Amman Airport Hotel
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How has this hotel rated in the past?
- Shuttle bus service
- Room service
- Swimming pool
- Free High-Speed Internet
TravelPod Member ReviewsAmman Airport Hotel
TripAdvisor Reviews Amman Airport Hotel
Travel Blogs from Amman
... here and we elected to only stay 3 hours rather than all day. The resort whilst pleasant does not have much shade. The Dead Sea is 31% salt which means famously that objects floating in it are more able to float than in normal seawater. It is an odd sensation floating here because your legs and stomach rise to the surface. It is possible to swim but only using your arms as your feet are too high in the water. It also means that to stop floating you have ...
... the rivers that drain into the Dead Sea. And yup, articles like this one support that claim: http://www.haaretz.com/opinion/.premium -1.538447.
I had that **** (literally) on my face - Ewwwwwwww! I can only hope that the high salt and mineral content of the sea acts as some sort of natural purifying treatment. Yes, let's go with that.
... behind all the knives, forks and plates for each of the seven fantastic courses. The courses weren't huge, and I was left feeling empty at the end, but who can complain when you're rolling with high society! I am certain that my meal with Dr Majid and guests - all of whom I can imagine are worth a combined total of comfortably more than $1billion - will long be the most glamorous meal I have had. One day I hope to be able to top it, but that will not be an easy ...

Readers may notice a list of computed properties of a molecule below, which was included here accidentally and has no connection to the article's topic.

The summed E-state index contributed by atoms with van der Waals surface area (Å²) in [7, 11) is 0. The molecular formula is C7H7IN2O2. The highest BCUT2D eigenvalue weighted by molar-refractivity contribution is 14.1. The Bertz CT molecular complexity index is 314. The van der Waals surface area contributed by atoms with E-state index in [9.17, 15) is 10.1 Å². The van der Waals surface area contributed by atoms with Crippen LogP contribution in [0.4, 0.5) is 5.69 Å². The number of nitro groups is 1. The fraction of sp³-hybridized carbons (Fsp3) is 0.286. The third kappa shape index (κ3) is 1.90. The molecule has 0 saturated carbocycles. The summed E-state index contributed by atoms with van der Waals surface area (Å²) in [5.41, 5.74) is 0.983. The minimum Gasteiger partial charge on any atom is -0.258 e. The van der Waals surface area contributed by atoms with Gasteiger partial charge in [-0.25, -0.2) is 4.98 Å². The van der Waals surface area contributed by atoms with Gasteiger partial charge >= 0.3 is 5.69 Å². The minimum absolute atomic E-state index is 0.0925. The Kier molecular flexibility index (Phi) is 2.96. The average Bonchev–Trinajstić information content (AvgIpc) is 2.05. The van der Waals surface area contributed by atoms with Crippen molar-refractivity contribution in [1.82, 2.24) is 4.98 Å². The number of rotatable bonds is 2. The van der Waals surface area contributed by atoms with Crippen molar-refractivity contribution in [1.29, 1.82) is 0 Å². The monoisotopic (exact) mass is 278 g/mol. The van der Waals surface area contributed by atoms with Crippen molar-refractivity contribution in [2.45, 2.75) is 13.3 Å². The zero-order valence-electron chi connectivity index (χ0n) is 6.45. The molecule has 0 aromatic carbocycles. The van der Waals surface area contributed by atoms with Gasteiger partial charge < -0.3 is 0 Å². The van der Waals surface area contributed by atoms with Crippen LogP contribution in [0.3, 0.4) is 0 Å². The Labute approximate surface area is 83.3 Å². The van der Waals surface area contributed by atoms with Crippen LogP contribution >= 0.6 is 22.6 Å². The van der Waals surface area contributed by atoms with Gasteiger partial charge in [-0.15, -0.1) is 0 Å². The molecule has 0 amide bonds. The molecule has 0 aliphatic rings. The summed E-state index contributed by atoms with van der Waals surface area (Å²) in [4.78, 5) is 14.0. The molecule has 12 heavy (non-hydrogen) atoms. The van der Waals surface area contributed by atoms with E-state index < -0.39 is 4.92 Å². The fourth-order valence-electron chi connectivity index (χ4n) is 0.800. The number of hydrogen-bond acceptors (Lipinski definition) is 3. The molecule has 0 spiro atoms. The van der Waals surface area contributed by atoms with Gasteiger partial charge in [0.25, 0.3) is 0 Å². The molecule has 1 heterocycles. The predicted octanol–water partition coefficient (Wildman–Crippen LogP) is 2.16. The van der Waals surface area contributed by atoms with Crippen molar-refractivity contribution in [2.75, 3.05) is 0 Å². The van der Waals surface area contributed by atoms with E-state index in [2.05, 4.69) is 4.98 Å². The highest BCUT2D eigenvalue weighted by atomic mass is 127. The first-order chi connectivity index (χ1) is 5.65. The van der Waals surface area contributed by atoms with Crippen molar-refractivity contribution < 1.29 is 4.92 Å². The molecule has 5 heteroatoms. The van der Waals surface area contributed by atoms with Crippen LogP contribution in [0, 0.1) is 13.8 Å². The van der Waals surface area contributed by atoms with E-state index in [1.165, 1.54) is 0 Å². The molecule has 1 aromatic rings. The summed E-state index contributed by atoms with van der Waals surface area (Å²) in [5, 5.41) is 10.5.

... not your stomach and BEWARE...the salt water burns your eyes (ask Dario) and isn't friendly to just shaved skin. I would shave two days in advance to avoid any issues.
After floating, it’s time for the best part: GETTING MUDDY!
The mineral-rich Dead Sea mud is world renowned for its healing properties. Supposedly, it can cure hundreds of mysterious skin ailments. Head to Sephora or any high-end beauty store ...
... hospitality is already so great, Ramadan hospitality is like friendlyness on steroids. Almost every evening there is some sort of invite to an Iftar (meal breaking the fast at sunset). I have been to multiple restaurants and bakeries downtown with Muslim classmates, have enjoyed a traditional homemade feast with our overly-friendly neighbors (who have 9 children, all in their 20s or 30s), and am heading to another family Iftar with my classmate’s family ...